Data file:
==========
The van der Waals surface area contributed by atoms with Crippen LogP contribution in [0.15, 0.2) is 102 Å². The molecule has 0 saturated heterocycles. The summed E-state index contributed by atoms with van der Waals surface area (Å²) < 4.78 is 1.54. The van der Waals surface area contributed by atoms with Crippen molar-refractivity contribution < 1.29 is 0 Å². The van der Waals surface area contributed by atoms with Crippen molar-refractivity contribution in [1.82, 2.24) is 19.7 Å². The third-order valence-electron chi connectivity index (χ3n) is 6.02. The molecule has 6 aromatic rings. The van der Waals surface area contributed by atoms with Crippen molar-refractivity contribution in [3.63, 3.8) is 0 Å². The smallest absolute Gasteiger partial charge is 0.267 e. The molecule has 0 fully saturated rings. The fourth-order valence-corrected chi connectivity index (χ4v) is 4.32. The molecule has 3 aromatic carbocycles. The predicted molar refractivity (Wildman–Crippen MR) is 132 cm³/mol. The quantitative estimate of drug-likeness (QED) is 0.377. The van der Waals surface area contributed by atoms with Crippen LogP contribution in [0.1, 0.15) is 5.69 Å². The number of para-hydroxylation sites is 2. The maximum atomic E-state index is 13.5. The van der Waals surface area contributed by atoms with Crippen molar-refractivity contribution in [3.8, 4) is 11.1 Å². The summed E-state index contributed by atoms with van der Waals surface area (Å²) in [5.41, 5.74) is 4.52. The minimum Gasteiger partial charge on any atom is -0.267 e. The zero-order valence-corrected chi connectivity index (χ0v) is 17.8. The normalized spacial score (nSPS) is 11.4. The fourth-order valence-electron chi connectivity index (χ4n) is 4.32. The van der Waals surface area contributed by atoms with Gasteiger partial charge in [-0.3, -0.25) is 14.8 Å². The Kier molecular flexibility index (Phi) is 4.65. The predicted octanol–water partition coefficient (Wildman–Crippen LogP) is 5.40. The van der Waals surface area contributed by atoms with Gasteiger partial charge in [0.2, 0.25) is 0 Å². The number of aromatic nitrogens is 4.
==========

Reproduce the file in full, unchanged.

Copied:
The van der Waals surface area contributed by atoms with Crippen LogP contribution in [0.15, 0.2) is 102 Å². The molecule has 0 saturated heterocycles. The summed E-state index contributed by atoms with van der Waals surface area (Å²) < 4.78 is 1.54. The van der Waals surface area contributed by atoms with Crippen molar-refractivity contribution < 1.29 is 0 Å². The van der Waals surface area contributed by atoms with Crippen molar-refractivity contribution in [1.82, 2.24) is 19.7 Å². The third-order valence-electron chi connectivity index (χ3n) is 6.02. The molecule has 6 aromatic rings. The van der Waals surface area contributed by atoms with Crippen molar-refractivity contribution in [3.63, 3.8) is 0 Å². The smallest absolute Gasteiger partial charge is 0.267 e. The molecule has 0 fully saturated rings. The fourth-order valence-corrected chi connectivity index (χ4v) is 4.32. The molecule has 3 aromatic carbocycles. The predicted molar refractivity (Wildman–Crippen MR) is 132 cm³/mol. The quantitative estimate of drug-likeness (QED) is 0.377. The van der Waals surface area contributed by atoms with Crippen LogP contribution in [0.1, 0.15) is 5.69 Å². The number of para-hydroxylation sites is 2. The maximum atomic E-state index is 13.5. The van der Waals surface area contributed by atoms with Crippen molar-refractivity contribution in [3.8, 4) is 11.1 Å². The summed E-state index contributed by atoms with van der Waals surface area (Å²) in [5.41, 5.74) is 4.52. The minimum Gasteiger partial charge on any atom is -0.267 e. The zero-order valence-corrected chi connectivity index (χ0v) is 17.8. The normalized spacial score (nSPS) is 11.4. The fourth-order valence-electron chi connectivity index (χ4n) is 4.32. The van der Waals surface area contributed by atoms with Gasteiger partial charge in [-0.3, -0.25) is 14.8 Å². The Kier molecular flexibility index (Phi) is 4.65. The predicted octanol–water partition coefficient (Wildman–Crippen LogP) is 5.40. The van der Waals surface area contributed by atoms with Gasteiger partial charge in [0.2, 0.25) is 0 Å². The number of aromatic nitrogens is 4.